Manually Copying Data From Kafka
You can manually stream data from Kafka into Vertica using a COPY statement. This technique is similar to copying data from other sources, such as the local file system, a client system, or from Apache Hadoop. See Getting Data into Vertica and the COPY statement reference for more information about using the COPY statement.
Manually copying data from Kafka is useful when you:
- Want to load data on a specific schedule. For example, suppose the data you are loading is sent out at a specific time as a daily report. Then you do not need the overhead of setting up a scheduler that will run constantly. Instead, schedule a statement to run each day to load the data into Vertica.
- Have a specific set of messages that you want to analyze. You can choose to load a subset of the data in a Kafka stream.
- Want to explore the data in a Kafka stream before setting up a scheduler to continuously stream the data into Vertica.
- Want greater control over the data load than using a scheduler. For example, suppose you want to perform business logic or custom rejection handling during the data load from Kafka. The scheduler does not support performing additional processing during its transactions. Instead, you can choose to periodically run a transaction that executes a COPY statement to load data from Kafka and then perform additional processing.
Unlike other copy methods, copying from Kafka often implies your COPY statement loads data for a set period of time, rather than loading all of the data from a file or other source. For example, you can choose to COPY all of the messages sent to a Kafka topic for one minute. Vertica copies just the data streamed during that one minute period. After the duration is up, the COPY statement ends and Vertica does not load any further data.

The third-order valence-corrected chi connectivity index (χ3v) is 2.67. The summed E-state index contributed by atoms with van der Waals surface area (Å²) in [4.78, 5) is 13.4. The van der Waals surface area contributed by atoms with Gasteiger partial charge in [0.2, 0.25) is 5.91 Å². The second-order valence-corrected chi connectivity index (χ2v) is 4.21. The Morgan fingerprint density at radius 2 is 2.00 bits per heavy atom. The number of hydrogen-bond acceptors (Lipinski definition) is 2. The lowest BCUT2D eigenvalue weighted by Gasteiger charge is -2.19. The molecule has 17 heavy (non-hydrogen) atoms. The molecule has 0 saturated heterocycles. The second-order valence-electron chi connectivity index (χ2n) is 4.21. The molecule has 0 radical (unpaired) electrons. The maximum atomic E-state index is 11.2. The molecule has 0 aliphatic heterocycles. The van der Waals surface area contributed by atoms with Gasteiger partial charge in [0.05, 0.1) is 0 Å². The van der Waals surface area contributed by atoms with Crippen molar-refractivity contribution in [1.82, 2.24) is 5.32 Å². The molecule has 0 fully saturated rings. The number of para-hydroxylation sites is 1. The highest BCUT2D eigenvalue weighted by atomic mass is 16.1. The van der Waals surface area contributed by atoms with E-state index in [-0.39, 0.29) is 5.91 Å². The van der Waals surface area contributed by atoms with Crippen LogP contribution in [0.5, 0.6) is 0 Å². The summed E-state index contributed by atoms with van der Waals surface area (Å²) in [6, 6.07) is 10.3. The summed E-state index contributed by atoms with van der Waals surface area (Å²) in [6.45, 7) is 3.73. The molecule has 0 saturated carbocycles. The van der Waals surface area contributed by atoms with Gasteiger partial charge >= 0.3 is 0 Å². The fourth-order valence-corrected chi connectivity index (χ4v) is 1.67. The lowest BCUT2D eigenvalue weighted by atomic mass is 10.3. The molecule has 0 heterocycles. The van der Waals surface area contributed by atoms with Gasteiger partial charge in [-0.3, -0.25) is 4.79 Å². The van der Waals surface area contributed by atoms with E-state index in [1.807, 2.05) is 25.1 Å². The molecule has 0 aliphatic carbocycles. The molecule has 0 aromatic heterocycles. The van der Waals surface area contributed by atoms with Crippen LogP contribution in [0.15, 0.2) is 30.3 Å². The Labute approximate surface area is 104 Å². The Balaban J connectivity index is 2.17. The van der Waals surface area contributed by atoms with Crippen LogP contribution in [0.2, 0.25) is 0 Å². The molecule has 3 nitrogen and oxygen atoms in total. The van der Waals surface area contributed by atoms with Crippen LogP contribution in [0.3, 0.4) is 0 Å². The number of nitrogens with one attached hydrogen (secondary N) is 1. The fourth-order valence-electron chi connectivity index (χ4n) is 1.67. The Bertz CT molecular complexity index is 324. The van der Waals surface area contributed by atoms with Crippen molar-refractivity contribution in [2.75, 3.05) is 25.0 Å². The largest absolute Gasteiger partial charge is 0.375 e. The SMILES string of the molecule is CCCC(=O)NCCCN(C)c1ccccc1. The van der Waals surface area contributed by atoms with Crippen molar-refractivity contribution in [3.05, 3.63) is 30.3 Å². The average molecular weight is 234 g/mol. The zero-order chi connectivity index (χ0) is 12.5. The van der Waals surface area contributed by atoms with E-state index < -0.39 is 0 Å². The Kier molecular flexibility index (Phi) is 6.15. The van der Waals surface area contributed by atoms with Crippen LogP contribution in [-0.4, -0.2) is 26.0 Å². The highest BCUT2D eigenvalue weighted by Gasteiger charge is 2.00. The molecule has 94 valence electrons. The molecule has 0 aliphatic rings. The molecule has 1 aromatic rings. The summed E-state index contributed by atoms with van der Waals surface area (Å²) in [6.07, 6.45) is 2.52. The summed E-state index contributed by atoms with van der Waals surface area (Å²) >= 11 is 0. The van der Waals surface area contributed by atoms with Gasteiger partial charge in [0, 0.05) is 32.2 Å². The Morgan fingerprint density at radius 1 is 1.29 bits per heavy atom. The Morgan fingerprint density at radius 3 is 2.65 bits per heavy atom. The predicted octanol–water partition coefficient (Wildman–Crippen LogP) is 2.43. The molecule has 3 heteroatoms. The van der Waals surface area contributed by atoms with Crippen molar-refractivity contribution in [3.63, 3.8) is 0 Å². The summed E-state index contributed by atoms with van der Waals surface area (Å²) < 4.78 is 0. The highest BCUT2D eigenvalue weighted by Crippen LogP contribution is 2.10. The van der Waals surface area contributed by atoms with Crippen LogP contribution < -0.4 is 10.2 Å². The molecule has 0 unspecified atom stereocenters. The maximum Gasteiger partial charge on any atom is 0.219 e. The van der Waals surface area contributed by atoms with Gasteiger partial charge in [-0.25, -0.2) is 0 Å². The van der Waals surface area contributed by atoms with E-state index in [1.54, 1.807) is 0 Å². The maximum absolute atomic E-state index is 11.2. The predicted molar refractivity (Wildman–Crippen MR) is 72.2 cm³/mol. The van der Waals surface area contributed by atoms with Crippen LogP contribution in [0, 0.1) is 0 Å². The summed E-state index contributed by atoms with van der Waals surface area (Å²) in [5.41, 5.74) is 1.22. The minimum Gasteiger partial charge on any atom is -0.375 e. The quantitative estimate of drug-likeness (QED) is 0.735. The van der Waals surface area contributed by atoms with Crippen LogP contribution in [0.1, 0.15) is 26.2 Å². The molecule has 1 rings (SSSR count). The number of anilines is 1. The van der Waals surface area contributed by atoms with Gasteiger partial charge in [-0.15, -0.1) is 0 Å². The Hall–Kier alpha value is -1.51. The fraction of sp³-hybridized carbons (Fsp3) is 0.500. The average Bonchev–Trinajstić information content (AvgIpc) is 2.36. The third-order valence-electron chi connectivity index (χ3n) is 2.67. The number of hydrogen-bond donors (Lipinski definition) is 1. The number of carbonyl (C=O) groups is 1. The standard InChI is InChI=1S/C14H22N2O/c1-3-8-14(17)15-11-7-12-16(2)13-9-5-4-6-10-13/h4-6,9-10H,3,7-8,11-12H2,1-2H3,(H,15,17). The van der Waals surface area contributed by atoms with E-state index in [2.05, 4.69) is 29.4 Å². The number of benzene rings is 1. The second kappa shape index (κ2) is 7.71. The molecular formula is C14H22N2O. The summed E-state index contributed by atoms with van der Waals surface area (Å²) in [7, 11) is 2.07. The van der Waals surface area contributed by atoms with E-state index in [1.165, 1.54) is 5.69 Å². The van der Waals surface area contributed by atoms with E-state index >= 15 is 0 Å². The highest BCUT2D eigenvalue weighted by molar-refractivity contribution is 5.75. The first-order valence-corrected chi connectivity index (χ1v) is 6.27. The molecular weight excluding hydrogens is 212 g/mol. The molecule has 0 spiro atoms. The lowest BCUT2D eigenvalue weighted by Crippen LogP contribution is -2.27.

The durations you set for your data load is not exact. The duration actually controls how long the KafkaSource process runs. The actual COPY statement may run for a shorter period of time.
If you start a long-duration COPY statement from Kafka and need to stop it, you can call one of the functions that closes its session, such as CLOSE_ALL_SESSIONS.
You can also choose specific ranges of messages to load from a topic using offsets. Kafka stores a backlog of messages for topics. How long it stores these messages is configured by the Kafka administrator. Copying using offsets lets you load this previously sent data. You can even choose to load all of the messages that Kafka has stored for a topic and also load the messages sent over a period of time.
When copying data from Kafka, the source of your COPY statement is always KafkaSource. Your COPY statement usually uses one of three parsers: KafkaParser, KafkaJSONParser, or KafkaAvroParser. The other parsers (such as the Flex FCSVPARSER) are not directly compatible with the output of KafkaSource. You must alter KafkaSource's output using filters before other parsers can process the data. See Parsing Custom Formats for more information.
This example demonstrates copying data from Kafka into a Vertica table:
=> COPY public.from_kafka SOURCE KafkaSource(stream='iot_data|0|-2,iot_data|1|-2', brokers='kafka01.example.com:9092', duration=interval '10000 milliseconds') PARSER KafkaAvroParser(schema_registry_url='http://localhost:8081/subjects/iot_data-value/versions/1') REJECTED DATA AS TABLE public.rejections NO COMMIT;
In the previous example:
- The data is copied into a table named from_kafka in the public schema.
- The KafkaSource streams data from partitions 0 and 1 of the topic named iot_data.
- The streaming starts from the earliest available message in the stream set by the -2 in the stream offset parameter. This is a special offset value indicating that the load should start from the earliest possible message.
- KafkaSource reads the data from the Kafka broker running on the host named kafka01.example.com on port 9092.
- COPY loads data for 10000 milliseconds (10 seconds). If it loads all of the existing data in the topic in this time, it waits for any streaming data to arrive until the 10 seconds has elapsed.
- The stream is parsed as Avro data.
- The schema that the Avro parser uses to parse the data is retrieved from a schema registry running on the local system.
- Rejected data is saved in a table named public.rejections.
For more information, see the KafkaSource reference topic.
If you are copying data containing default values into a flex table, you must identify the default value column as
__raw__. For more information, see Bulk Loading Data into Flex Tables.